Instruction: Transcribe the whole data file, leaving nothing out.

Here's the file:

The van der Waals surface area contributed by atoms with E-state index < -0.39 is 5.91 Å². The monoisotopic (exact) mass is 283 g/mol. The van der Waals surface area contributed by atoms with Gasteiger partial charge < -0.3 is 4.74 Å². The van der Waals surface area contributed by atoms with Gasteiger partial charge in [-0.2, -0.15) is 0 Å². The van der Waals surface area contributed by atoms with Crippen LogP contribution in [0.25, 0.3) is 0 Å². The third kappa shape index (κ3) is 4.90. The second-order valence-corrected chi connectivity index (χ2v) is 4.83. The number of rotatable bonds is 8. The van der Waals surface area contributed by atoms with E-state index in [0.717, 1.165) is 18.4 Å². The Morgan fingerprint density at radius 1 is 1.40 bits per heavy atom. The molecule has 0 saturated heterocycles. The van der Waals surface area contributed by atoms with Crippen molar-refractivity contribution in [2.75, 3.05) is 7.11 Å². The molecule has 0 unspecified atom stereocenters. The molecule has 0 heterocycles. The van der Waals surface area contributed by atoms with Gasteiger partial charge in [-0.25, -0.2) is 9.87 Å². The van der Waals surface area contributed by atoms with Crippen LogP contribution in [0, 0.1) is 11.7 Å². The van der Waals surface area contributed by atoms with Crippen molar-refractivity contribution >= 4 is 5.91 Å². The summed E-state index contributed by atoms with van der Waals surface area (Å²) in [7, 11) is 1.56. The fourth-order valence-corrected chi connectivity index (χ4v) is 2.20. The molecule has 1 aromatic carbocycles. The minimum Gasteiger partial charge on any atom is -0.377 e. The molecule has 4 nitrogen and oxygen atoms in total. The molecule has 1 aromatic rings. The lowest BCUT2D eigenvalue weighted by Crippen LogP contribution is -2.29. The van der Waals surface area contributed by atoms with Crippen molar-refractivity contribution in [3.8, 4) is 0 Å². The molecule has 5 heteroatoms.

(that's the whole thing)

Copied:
The van der Waals surface area contributed by atoms with E-state index < -0.39 is 5.91 Å². The monoisotopic (exact) mass is 283 g/mol. The van der Waals surface area contributed by atoms with Gasteiger partial charge < -0.3 is 4.74 Å². The van der Waals surface area contributed by atoms with Gasteiger partial charge in [-0.2, -0.15) is 0 Å². The van der Waals surface area contributed by atoms with Crippen LogP contribution in [0.25, 0.3) is 0 Å². The third kappa shape index (κ3) is 4.90. The second-order valence-corrected chi connectivity index (χ2v) is 4.83. The number of rotatable bonds is 8. The van der Waals surface area contributed by atoms with E-state index in [0.717, 1.165) is 18.4 Å². The Morgan fingerprint density at radius 1 is 1.40 bits per heavy atom. The molecule has 0 saturated heterocycles. The van der Waals surface area contributed by atoms with Crippen molar-refractivity contribution in [2.75, 3.05) is 7.11 Å². The molecule has 0 unspecified atom stereocenters. The molecule has 0 heterocycles. The van der Waals surface area contributed by atoms with Gasteiger partial charge in [-0.25, -0.2) is 9.87 Å². The van der Waals surface area contributed by atoms with Crippen LogP contribution in [0, 0.1) is 11.7 Å². The van der Waals surface area contributed by atoms with Crippen molar-refractivity contribution >= 4 is 5.91 Å². The summed E-state index contributed by atoms with van der Waals surface area (Å²) in [7, 11) is 1.56. The fourth-order valence-corrected chi connectivity index (χ4v) is 2.20. The molecule has 1 aromatic carbocycles. The minimum Gasteiger partial charge on any atom is -0.377 e. The molecule has 4 nitrogen and oxygen atoms in total. The molecule has 1 aromatic rings. The lowest BCUT2D eigenvalue weighted by Crippen LogP contribution is -2.29. The van der Waals surface area contributed by atoms with Crippen molar-refractivity contribution in [3.8, 4) is 0 Å². The molecule has 5 heteroatoms.